e) Check the condition of the air filter, and
renew if necessary (Section 16).
f) Renew the fuel filter (Section 23).
g) Check the condition of all hoses, and
check for fluid leak.
5 If the above operations do not prove fully
effective, carry out the following secondary
operations:
Secondary operations
All items listed under Primary operations, plus
the following:
a) Check the charging system (refer to
Chapter 5A).
b) Check the ignition system (refer to
Chapter 5B).
c) Check the fuel system (refer to Chapter 4A).
Every 5000 miles or 6 months
3 Engine oil and filter renewal
2
1 Frequent oil and filter changes are the most
important
preventative
maintenance
procedures which can be undertaken by the
DIY owner. As engine oil ages, it becomes
diluted and contaminated, which leads to
premature engine wear.
2 Before starting this procedure, gather
together all the necessary tools and materials.
3.5 Removing the sump drain plug
Also make sure that you have plenty of clean
rags and newspapers handy, to mop up any
spills. Ideally, the engine oil should be warm,
as it will drain more easily, and more built-up
sludge will be removed with it. Take care not
to touch the exhaust or any other hot parts of
the engine when working under the vehicle.
To avoid any possibility of scalding, and to
protect yourself from possible skin irritants
and other harmful contaminants in used
engine oils, it is advisable to wear gloves
when carrying out this work.
3 Firmly apply the handbrake then jack up the
front of the vehicle and support it on axle
stands (see Jacking and Vehicle Support).
Undo the retaining screws and remove the
undercover from beneath the engine unit.
4 Remove the oil filler cap.
5 Using a spanner, or preferably a suitable
socket and bar, slacken the drain plug about
half a turn (see illustration). Position the
draining container under the drain plug, then
remove the plug completely (see Haynes
Hint).
6 Allow some time for the oil to drain, noting
that it may be necessary to reposition the
container as the oil flow slows to a trickle.
7 After all the oil has drained, wipe the drain
plug and the sealing washer with a clean rag.
3510 Vauxhall/Opel Omega
Examine the condition of the sealing washer,
and renew it if it shows signs of scoring or
other damage which may prevent an oil-tight
seal. Clean the area around the drain plug
opening, and refit the plug complete with the
washer and tighten it to the specified torque.
8 Move the container into position under the
oil filter. On 2.0 litre engines the filter is
located on the front end of the engine, where
As the drain plug releases from the
threads, move it quickly away so that
the stream of oil running out of the
sump goes into the container and not
over your arm
Every 5000 miles
1•7
3.8 Oil filter location - 2.0 litre engine
3.11a Lubricate the sealing ring of the new
filter with a smear of engine oil . . .
3.11b . . . then screw the filter on by hand
only (2.5 litre engine shown)
it is screwed onto the oil pump housing, and
on 2.5 and 3.0 litre engines it is screwed onto
the left-hand side of the cylinder block (see
illustration).
9 Use an oil filter removal tool to slacken the
filter initially, then unscrew it by hand the rest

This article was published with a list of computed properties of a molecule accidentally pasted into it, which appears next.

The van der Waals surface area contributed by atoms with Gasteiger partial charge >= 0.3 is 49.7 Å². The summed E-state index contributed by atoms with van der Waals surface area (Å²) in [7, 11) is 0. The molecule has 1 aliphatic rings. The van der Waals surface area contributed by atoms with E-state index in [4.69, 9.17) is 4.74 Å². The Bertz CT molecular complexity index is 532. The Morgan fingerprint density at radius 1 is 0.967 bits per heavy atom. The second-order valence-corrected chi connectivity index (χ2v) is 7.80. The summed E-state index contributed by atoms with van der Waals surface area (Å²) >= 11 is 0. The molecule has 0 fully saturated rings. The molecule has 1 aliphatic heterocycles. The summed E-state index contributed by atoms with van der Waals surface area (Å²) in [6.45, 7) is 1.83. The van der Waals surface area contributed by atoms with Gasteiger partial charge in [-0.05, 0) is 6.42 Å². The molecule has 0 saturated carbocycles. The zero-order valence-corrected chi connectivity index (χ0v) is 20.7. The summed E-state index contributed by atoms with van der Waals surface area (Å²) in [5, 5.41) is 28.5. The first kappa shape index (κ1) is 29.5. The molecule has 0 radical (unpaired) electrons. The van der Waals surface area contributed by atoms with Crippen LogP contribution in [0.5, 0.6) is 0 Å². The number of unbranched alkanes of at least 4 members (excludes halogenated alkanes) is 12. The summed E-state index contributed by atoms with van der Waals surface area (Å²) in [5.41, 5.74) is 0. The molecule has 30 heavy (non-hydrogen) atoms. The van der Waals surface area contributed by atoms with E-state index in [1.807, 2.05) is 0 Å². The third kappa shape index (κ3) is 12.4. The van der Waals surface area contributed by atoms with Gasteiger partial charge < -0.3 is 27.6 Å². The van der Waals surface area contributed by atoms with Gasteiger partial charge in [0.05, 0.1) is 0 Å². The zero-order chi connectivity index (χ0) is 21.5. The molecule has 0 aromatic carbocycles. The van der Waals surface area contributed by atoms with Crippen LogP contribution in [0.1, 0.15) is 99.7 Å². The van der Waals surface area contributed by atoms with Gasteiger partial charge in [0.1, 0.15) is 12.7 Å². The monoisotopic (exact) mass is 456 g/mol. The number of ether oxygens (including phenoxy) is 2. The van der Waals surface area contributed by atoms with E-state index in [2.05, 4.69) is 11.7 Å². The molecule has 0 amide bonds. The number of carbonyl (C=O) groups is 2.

of the way. Empty the oil from the old filter
into the container.
10 Use a clean rag to remove all oil, dirt and
sludge from the filter sealing area on the
engine.
11 Apply a light coating of clean engine oil
to the sealing ring on the new filter, then
screw the filter into position on the engine.
Tighten the filter firmly by hand only - do not
use any tools (see illustrations). If a genuine
filter is being fitted and the special oil filter
tool (Tool no. KM-726A - a socket which fits
over the end of the filter) is available, tighten
the filter to the specified torque.
12 Refit the undercover, tightening its
retaining screws securely, then remove the
old oil and all tools from under the vehicle
before lowering the vehicle to the ground.
13 Fill the engine through the filler hole, using
the correct grade and type of oil (refer to
Weekly Checks for details of topping-up).
Pour in half the specified quantity of oil first,
then wait a few minutes for the oil to drain into
the sump. Continue to add oil, a small
quantity at a time, until the level is up to the
lower mark on the dipstick. Adding
approximately a further 1.0 litre will bring the
level up to the upper mark on the dipstick.
14 Start the engine and run it for a few
minutes, while checking for leaks around the
oil filter seal and the sump drain plug. Note
that there may be a delay of a few seconds
before the low oil pressure warning light goes
out when the engine is first started, as the oil
circulates through the new oil filter and the
engine oil galleries before the pressure builds
up.
15 Stop the engine, and wait a few minutes
for the oil to settle in the sump once more.
With the new oil circulated and the filter now
completely full, recheck the level on the
dipstick, and add more oil as necessary.
16 Dispose of the used engine oil safely with
reference to General repair procedures.
1
Every 10 000 miles or 12 months
4 Monitoring, lighting and
signalling equipment check
1
1 Turn the ignition switch to the second
position and check that the instrument panel
CHECK lamp lights up and then extinguishes
after 4 approximately seconds. If the lamp
fails to extinguish, observe the fault
description message(s) displayed and rectify
the cause.
2 Start the engine and check that all tell-tale